Tag Archives: Lily

Crocus Stamen & Stigmata: Photos

After following the commandment yesterday to, “Consider the Lilies”, I became more interested in considering the crocus, too. Emily called them the “vassal of the snow,” but today they’ll be free to worship the sun.

This morning I went out to observe the tenderest portion of the crocus, its reproductive element, the flower. While snooping inside this tender spot–early spring homes for gnats and bees–I did spy a few of these little creatures at work and rest.

The crocus is different from the lily in that its stigma is divided into three at the tip of the style. The lily’s stigma is a tri-bulbous unit; the crocus’ stigma is a separated threesome we refer to in its plural form–stigmata (Stig-Muh-Tuh). The stamen (male portion of the flower) is also different. The lily has 6 stamen, while the crocus has but 3.

There is a fall flower that looks very much like the crocus and is mistaken for crocus called colchicum (Kohl-Chick-Um). It is actually part of the Lily family (Liliaceae) and has 6 stamen as well. If you ever wonder–crocus or colchicum–just count the stamen–three equals crocus, six equals colchicum.

Here are my pictures from the garden from this morning, a beautiful early spring day–temps climbing to 65. The focus is on the pistil (stigma, style and ovary–female parts) and the stamen (filament and anther–male parts).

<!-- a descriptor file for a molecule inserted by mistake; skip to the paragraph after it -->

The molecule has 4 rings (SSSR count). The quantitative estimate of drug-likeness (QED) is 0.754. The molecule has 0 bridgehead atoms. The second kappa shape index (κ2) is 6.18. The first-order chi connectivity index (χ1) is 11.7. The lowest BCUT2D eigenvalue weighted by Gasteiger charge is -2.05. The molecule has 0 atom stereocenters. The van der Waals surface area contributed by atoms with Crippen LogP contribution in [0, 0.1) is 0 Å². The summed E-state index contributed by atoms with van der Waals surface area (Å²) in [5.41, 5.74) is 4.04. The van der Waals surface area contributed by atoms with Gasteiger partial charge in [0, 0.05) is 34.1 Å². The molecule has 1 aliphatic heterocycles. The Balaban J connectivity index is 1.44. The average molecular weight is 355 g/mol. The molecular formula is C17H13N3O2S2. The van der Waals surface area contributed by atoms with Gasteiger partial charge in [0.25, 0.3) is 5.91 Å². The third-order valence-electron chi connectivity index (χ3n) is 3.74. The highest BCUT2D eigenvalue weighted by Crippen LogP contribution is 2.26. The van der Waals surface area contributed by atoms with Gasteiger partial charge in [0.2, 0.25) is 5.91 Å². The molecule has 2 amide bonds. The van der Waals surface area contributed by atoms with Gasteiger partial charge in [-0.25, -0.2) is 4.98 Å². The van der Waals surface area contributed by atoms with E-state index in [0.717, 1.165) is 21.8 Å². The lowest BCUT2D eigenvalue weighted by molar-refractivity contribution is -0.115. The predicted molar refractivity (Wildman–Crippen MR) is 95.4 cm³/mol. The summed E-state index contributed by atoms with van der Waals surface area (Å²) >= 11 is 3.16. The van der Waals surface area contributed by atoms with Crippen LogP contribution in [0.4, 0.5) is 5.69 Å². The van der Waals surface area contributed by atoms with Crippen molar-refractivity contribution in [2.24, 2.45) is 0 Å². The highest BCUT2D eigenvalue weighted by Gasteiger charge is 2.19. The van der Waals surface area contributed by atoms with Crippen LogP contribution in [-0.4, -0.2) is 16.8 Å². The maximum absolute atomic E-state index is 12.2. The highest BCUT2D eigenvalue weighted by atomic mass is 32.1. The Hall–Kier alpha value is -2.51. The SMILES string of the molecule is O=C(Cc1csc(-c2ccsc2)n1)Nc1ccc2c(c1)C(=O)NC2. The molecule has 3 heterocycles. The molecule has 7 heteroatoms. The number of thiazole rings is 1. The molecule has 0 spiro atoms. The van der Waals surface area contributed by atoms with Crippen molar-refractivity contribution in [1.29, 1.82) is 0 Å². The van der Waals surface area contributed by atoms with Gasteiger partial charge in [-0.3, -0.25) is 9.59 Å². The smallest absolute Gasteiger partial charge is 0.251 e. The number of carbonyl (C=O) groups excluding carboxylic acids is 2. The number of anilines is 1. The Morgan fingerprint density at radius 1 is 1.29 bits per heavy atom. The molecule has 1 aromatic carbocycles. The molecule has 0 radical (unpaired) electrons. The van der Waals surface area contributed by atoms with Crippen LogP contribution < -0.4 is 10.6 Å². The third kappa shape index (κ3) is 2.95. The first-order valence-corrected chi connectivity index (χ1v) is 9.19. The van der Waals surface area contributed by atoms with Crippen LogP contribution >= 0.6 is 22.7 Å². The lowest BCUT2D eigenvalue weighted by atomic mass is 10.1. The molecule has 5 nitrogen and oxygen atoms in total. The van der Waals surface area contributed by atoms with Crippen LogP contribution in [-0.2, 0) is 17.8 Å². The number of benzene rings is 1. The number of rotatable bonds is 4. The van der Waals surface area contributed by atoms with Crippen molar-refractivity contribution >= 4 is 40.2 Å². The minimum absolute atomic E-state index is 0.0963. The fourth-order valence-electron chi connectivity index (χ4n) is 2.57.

Enjoy a walk through my garden’s tenderest and most private early April places as the crocus slowly open themselves up to the day’s sun.

“Crocuses come up, in the garden off the dining room.” Emily Dickinson quote from a letter.

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Consider the Lilies

β€œThe only Commandment I ever obeyed β€” ‘Consider the Lilies.”

― Emily Dickinson (The Woman in White, “Lily”), The Letters Of Emily Dickinson

Consider the lilies how they grow: they toil not, they spin not; and yet I say unto you, that Solomon in all his glory was not arrayed like one of these.

Luke 12:27 King James Version Bible

Through the Dark Sod — as Education —
The Lily passes sure —
Feels her white foot — no trepidation —
Her faith — no fear —

Afterward — in the Meadow —
Swinging her Beryl Bell —
The Mold-life — all forgotten — now —
In Ecstasy — and Dell —

Emily Dickinson, Johnson, #392

Parts of a Lily

Building a Conservatory

Emily Dickinson’s Conservatory

One way I feel connected to Emily is the similar climates in which we nurture our gardens. There’s a great deal of the year that is cold. Like her, I’ve wanted a Conservatory.

This year my husband and I decided to get started on it.

We had the plans drawn up–$400.00, the permit purchased–$500.00 and the concrete footing poured–$500.00. Now we are in the process of getting bids on the materials–wood, windows, french doors.

It will largely be an outside room–a covered porch of sorts–but we’ll try to keep it always above freezing. In the spring and summer we’ll open the windows and doors and let the breeze blow through. In the late fall and winter we’ll close it up and allow only the light in.

Here is what’s growing in my garden in August.

Day Lily

Echinacea

Gay Feather

Oregano